Ten Facts About AuthorHouse Publishing
When it comes to self-publishing there is a lot of choice people can make for their book. It’s simple to go to the search engine put in the keyword “self-publishing companies” and get companies such as: Xlibris, iUniverse, and AuthorHouse publishing as companies you can choose to self-publish with.
AuthorHouse publishing is powerful and known business.
For some writers, they want a book out and they want that book out now, and for a basic fee of $899, for either a black and white or colour package, they can do this. The problem is that without some research, and some background knowledge, a writer will have problems selling their books in the face of judgement.
There are many writers who find this company to be the best choice for them, but the ones who have done their research are more likely to ask questions and find out facts. In this case, Google is the key to knowledge.
Here are ten facts about AuthorHouse publishing you should know before you self-publish with them.
1) AuthorHouse was founded in 1997, it was originally called 1stbooks. Since 2007, it is a part of the parent company, AuthorSolutions. AuthorSolutions was bought by Penguin, which is now a part of Random House.
2) AuthorHouse has been at the centre of controversy for a while. In one case, they were sued, and lost in court because, although their business model is one which is hands off, they were found to be responsible since they knew that this author had already been rejected in publishing with iUniverse, another self-publishing company.
3) They are a company which allows would be authors to choose a package and add to it as they see fit. With some side by side research, it is easy to see on their website that none of the packages offer editing. One can add for 0.042 cents a word, the content editing plus, which on a 10,000 word manuscript will cost $420 to a writer, above the $899.00 package. This will add up quickly.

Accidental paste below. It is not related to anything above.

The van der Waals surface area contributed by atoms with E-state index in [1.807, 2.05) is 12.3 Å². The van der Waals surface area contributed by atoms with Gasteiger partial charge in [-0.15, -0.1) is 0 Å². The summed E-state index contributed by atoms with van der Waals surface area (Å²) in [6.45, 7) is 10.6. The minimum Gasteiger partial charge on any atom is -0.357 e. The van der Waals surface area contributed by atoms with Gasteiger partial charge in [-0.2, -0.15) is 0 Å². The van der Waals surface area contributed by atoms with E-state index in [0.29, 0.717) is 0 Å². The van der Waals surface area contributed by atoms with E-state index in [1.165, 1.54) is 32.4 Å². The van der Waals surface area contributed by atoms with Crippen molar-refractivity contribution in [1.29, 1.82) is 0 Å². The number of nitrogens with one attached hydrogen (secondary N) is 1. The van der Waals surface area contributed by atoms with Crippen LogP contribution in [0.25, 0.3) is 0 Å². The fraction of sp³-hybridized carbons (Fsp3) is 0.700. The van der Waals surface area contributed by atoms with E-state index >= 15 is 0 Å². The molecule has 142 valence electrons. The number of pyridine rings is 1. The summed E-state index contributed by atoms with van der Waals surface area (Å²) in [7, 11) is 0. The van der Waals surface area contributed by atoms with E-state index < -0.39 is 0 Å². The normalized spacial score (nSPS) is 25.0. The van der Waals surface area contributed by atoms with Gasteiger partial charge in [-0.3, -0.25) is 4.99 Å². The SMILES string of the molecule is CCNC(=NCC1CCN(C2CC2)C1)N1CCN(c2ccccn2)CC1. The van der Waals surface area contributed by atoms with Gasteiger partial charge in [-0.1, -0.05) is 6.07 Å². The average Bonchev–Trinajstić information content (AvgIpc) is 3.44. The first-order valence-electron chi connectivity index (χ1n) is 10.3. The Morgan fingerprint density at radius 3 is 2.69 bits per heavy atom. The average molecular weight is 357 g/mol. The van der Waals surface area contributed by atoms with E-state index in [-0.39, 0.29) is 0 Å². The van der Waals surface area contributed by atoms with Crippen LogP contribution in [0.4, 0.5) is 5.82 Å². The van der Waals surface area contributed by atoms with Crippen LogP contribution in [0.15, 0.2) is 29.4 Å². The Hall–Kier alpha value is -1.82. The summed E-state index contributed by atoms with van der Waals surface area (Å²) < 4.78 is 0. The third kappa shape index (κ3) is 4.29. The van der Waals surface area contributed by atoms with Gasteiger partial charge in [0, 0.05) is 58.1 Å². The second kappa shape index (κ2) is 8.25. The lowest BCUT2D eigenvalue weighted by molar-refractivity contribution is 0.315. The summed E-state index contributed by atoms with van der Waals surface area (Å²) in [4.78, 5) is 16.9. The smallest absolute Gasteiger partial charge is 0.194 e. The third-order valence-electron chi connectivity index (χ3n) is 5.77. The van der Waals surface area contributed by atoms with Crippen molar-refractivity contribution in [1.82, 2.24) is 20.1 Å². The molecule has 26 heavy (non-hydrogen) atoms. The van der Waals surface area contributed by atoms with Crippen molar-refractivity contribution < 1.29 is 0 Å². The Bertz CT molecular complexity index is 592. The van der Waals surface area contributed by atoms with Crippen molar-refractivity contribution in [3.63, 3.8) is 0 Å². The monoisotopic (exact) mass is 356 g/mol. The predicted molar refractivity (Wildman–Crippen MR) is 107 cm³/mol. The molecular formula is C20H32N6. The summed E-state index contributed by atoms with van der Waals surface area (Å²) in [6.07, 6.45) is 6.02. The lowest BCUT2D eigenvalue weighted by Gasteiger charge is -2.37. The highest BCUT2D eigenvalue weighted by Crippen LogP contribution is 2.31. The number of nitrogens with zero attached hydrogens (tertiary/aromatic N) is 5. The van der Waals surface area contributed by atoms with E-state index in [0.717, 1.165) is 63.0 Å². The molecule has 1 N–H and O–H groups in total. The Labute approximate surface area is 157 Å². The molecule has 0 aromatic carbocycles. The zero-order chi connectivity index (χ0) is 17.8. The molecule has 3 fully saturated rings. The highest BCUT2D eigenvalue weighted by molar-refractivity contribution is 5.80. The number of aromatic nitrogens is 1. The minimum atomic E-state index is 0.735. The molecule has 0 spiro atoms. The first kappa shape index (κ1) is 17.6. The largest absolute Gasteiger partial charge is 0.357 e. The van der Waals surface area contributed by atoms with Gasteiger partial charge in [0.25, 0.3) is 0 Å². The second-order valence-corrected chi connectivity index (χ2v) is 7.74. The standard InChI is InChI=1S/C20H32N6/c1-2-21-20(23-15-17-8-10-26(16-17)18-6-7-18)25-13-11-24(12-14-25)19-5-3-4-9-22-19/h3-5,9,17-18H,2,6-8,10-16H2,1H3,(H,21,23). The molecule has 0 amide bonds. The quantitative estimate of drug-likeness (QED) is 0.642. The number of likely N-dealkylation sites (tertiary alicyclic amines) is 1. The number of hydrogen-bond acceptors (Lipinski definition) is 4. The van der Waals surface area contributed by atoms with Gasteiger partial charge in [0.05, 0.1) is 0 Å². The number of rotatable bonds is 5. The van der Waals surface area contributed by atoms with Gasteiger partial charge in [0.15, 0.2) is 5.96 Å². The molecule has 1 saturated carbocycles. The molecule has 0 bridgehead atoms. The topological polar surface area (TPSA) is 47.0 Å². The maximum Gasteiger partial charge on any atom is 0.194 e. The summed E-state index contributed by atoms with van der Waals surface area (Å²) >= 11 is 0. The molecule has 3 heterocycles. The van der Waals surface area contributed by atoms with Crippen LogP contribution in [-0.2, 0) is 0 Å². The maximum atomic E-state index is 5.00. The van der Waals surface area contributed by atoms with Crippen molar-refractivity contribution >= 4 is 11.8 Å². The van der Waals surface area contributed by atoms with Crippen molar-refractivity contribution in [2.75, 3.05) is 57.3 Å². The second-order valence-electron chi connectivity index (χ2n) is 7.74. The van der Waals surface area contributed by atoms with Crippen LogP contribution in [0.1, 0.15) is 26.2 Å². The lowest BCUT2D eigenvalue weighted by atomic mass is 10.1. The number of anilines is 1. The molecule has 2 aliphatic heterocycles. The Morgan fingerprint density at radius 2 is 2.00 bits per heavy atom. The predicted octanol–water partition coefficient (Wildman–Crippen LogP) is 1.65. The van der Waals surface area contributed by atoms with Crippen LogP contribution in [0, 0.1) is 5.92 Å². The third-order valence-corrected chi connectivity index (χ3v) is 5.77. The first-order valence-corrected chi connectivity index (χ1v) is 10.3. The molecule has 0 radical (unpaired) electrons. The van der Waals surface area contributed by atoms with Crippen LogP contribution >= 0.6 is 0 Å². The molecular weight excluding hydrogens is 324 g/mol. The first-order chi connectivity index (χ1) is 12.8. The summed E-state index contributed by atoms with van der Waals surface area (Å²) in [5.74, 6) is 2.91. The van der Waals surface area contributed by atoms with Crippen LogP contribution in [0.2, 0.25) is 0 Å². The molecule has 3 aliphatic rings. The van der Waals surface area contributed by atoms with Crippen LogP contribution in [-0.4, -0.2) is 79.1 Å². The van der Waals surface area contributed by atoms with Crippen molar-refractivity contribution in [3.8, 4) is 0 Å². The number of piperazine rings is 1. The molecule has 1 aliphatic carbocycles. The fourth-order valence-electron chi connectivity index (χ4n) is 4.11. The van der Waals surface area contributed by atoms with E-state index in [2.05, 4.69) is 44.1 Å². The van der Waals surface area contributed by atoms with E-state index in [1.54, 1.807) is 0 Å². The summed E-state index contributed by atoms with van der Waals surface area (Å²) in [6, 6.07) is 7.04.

4) AuthorHouse offers authors who publish with them to add banners or other affiliate products to their site if they join the AuthorHouse, using your affiliate program and publish a book, the referred person will earn $100. Not bad, as long as your own blog receives enough traffic to make this worth it.
5) As with many self-publishing companies, AuthorHouse uses POD (print on demand) for publishing a book. This means, that although they print one book at a time, there is a higher cost associated with this method. It costs more to produce one book than with offset printing which makes a large number of copies at a time.
On average, for a mid sized book, (of about 100 pages) the retail price will be $15.95, and larger books will demand a higher price. Depending on where your reader buys the book from, the royalty will be $1.60 (Amazon) to $3.99 (Direct from their website. The company says this is to pay for the POD costs, and give everyone a share.
6) AuthorHouse, and its parent company are active participants at book expos. These events and where they are located can be found on the main website. At a glance, they are very active in their attempts at making sure the company is as visible as possible.
7) They have a presence on social media, with a blog, and Twitter and Facebook. On Facebook alone they have a 3.9 out of 5 star rating, and have close to 15,000 followers for their page. People like them, and use their services. Although many author will not make back what they spent on the packages, most writers are content to have their books out there, online or being sold at book signings.
The prices are generally higher than a traditionally published book. However, many writers have said that if they have a following and people know of them, a book will sell.
8) This being said, people who have had challenges with AuthorHouse, have made may AuthorHouse reviews, where there is much of the same theme: lack of customer service, when mistakes are made it was up to the writer to be aware of them. Poor service if there was something wrong (such as creating a larger font when it wasn’t requested.
Yelp, an online reviewing site, has many of these common complaints. One went so far as to suggest where a writer could go to get their books self-published for less expense and challenges than they had with this company. Yelp only has three negative reviews on AuthorHouse, and while it is customer reviews, their are others who have put reviews on their websites and online.
9) Its parent company, AuthorSolutions is the subject of a class action lawsuit. In May of 2015, The Authors Guild ended ties to the companies, which it had since 1999 when they partnered with iUniverse. This is one of the more recent developments.
They said, on their website (Authors Guild) that they were now partnering to Open Road Media. This is a big loss for this company, and with the lawsuit pointing out many allegations which many websites have mentioned, this can also be a loss for AuthorHouse.
10) Although many people have had poor service with AuthorHouse, and other companies who are in the self-publishing business have much the same problems. A writer needs only to use the search term “(insert name of company)” review or “(insert name of company)” scam to see that not everything will work out the way they want it.
AuthorHouse publishing is a company which people find a lot of use out of, or are deeply angry with the business model the company has chosen to use. It will divide many authors for a long while to come.